UC San Diego campus is one of the top 15 research universities in the world and is an innovator nationally in solar and other renewable technologies. At the California Center for Algae Biotechnology, which host Andrew Evans visits, UC San Diego researcher Stephen Mayfield is turning pond scum into fuel for the next generation of transportation. He also turned this pond scum into the world’s first algae-based surfboard, which he showed off at the San Diego premiere Tuesday evening.
     
  1. Innovation is in our DNA.

    When it comes to the field of genomics, San Diego is second to none. Evans pays a visit to Illumina, the first company that cracked the $1,000 genome challenge, to get his DNA mapped by Chief Medical Officer Rick Klausner. Illumina was called the “World’s Smartest Company” ahead of Samsung, Google and Tesla by MIT Technology Review. It’s no coincidence the “World’s Smartest company” is headquartered in one of the “World’s Smart Cities.”
     
  1. We make the things that go where no man can go.

    From the frozen Arctic to the coast of Africa, the Northrop Grumman-built NASA Global Hawk has flown all over the globe conducting unprecedented scientific and environmental missions. Evans explores San Diego’s dynamic aerospace industry through the eyes of Northrop Grumman, where he has the opportunity to meet with George Guerra, an unmanned aircraft expert.
     
  1. Lifesaving innovations are applied to multiple fields.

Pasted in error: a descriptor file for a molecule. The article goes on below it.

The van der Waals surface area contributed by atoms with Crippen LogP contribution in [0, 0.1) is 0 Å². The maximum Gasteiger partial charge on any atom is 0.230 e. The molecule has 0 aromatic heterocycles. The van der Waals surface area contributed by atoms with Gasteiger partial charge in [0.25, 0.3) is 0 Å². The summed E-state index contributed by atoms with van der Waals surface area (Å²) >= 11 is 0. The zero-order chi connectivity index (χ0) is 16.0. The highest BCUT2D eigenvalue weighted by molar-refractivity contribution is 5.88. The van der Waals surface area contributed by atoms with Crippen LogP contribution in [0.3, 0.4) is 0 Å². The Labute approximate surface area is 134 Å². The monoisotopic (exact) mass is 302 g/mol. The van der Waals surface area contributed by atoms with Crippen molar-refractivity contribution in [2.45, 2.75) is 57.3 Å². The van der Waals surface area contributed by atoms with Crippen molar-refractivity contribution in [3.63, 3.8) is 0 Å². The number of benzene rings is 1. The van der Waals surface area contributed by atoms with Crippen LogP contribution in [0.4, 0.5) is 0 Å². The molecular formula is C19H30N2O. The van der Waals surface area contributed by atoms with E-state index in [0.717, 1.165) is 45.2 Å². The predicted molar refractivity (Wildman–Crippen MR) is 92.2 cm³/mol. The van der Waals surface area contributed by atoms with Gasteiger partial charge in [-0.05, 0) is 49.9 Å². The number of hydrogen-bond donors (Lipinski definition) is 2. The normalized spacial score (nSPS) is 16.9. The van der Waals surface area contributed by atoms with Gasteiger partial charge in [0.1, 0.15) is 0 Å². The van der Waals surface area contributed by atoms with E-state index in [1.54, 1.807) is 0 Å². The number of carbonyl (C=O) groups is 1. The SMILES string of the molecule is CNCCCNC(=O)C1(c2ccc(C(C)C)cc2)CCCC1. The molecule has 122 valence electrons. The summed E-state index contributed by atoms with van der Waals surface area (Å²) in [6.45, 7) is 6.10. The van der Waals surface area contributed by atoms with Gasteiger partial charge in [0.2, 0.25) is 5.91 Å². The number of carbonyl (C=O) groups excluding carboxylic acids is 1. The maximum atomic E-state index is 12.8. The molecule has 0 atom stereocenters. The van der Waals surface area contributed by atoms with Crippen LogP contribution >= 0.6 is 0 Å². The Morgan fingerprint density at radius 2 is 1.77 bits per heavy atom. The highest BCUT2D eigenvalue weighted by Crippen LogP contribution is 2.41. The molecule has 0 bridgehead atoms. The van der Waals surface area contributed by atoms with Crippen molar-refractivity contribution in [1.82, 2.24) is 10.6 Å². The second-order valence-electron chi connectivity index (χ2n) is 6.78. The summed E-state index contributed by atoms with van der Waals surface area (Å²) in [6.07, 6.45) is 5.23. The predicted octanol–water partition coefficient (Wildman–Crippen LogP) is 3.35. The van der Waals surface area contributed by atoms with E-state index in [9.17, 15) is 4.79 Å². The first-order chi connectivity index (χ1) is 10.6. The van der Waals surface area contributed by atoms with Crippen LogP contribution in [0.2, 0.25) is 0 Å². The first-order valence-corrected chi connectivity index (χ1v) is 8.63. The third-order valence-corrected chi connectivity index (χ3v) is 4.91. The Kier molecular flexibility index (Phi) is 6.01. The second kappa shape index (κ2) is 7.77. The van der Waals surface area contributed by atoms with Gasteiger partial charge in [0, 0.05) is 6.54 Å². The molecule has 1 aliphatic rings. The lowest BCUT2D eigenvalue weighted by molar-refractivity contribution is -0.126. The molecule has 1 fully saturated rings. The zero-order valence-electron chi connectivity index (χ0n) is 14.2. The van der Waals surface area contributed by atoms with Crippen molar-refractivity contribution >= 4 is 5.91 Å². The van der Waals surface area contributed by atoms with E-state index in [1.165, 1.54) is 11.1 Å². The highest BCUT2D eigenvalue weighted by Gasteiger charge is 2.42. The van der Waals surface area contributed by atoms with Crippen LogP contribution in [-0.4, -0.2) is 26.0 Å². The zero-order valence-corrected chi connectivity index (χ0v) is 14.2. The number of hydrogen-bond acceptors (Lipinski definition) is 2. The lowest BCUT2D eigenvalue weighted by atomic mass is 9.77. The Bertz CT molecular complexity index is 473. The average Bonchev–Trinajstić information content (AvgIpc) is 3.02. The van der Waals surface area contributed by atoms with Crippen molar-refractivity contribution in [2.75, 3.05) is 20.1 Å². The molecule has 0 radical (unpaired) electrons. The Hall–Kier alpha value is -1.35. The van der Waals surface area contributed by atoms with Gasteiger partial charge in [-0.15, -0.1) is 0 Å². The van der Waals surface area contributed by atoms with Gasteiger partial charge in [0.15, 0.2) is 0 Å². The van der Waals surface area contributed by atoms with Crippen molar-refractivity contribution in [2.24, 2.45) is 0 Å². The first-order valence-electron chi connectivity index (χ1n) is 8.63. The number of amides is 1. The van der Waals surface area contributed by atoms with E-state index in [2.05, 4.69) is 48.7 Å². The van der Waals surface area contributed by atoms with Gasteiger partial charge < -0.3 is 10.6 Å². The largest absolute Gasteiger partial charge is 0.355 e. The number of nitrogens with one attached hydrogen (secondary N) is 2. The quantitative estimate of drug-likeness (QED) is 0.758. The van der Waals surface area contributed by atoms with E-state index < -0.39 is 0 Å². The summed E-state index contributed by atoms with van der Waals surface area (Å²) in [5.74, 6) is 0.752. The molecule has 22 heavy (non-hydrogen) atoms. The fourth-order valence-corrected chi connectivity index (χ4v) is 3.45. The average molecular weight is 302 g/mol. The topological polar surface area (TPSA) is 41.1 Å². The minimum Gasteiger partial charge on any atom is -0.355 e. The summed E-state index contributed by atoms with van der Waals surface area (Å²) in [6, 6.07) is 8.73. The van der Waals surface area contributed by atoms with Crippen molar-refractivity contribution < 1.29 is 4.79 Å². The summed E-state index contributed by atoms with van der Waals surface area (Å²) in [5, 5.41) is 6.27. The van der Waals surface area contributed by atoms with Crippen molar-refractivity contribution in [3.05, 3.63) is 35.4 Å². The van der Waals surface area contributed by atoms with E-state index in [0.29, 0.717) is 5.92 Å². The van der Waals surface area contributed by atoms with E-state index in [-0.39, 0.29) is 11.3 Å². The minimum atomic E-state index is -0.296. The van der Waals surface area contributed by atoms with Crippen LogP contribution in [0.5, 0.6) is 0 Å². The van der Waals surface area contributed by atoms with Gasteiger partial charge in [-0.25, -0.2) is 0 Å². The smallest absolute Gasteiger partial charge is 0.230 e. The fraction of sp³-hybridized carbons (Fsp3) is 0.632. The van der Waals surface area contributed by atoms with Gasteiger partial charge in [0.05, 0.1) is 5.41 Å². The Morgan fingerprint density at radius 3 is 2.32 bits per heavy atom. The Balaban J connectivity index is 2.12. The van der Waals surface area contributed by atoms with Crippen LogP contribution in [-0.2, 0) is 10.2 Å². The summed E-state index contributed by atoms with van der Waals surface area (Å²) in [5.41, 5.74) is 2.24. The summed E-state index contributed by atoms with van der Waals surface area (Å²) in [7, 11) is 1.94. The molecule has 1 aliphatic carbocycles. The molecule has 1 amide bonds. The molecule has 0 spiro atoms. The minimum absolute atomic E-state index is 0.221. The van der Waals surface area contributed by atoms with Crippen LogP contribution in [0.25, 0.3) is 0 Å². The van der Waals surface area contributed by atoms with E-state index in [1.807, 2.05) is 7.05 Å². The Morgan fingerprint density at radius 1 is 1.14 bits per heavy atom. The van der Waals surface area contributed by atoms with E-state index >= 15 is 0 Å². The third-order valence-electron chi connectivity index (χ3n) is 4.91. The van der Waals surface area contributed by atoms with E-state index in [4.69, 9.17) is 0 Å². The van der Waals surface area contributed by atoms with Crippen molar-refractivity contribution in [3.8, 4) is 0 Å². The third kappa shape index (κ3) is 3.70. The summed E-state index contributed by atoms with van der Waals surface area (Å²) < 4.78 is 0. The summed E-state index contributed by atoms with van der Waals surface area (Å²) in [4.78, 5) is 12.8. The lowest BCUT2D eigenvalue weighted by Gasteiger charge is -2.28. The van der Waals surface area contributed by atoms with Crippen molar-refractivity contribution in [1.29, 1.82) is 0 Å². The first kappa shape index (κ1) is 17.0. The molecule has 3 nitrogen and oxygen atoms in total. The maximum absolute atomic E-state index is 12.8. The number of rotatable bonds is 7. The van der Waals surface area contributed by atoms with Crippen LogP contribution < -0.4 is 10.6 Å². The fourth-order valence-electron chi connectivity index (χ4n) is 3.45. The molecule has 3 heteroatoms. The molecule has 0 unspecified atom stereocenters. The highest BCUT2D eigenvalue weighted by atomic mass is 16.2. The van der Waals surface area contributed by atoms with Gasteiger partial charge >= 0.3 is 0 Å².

SeaWorld is more than just a theme park operator – they’re also an innovator. In the documentary, we meet Todd Schmitt, senior veterinarian at SeaWorld, who discusses SeaWorld’s Zoological Stem Cell Bank Initiative which contributes to the scientific advancement of stem cell use in marine species and has the potential to replace drugs in the treatment of many chronic diseases, especially in older animals.
     
  1. Our people care.

    San Diego resident Rob Machado is a surfing hall of famer and legend. Yet rather than focusing on his sport and why it’s important to the culture of San Diego, he chose to focus on the volunteer work that he and others are doing through the Challenged Athletes Foundation (CAF) to help children with disabilities learn to surf, develop confidence in themselves and connect with the ocean and nature.

It’s easy to see that San Diego is more than just the beach. Make sure not to miss out on the full picture, see why we’re one of the “World’s Smart Cities.” The program will air Saturday, April 25, 8-9 a.m., and Saturday, May 2, 8-9 a.m., on the National Geographic Channel.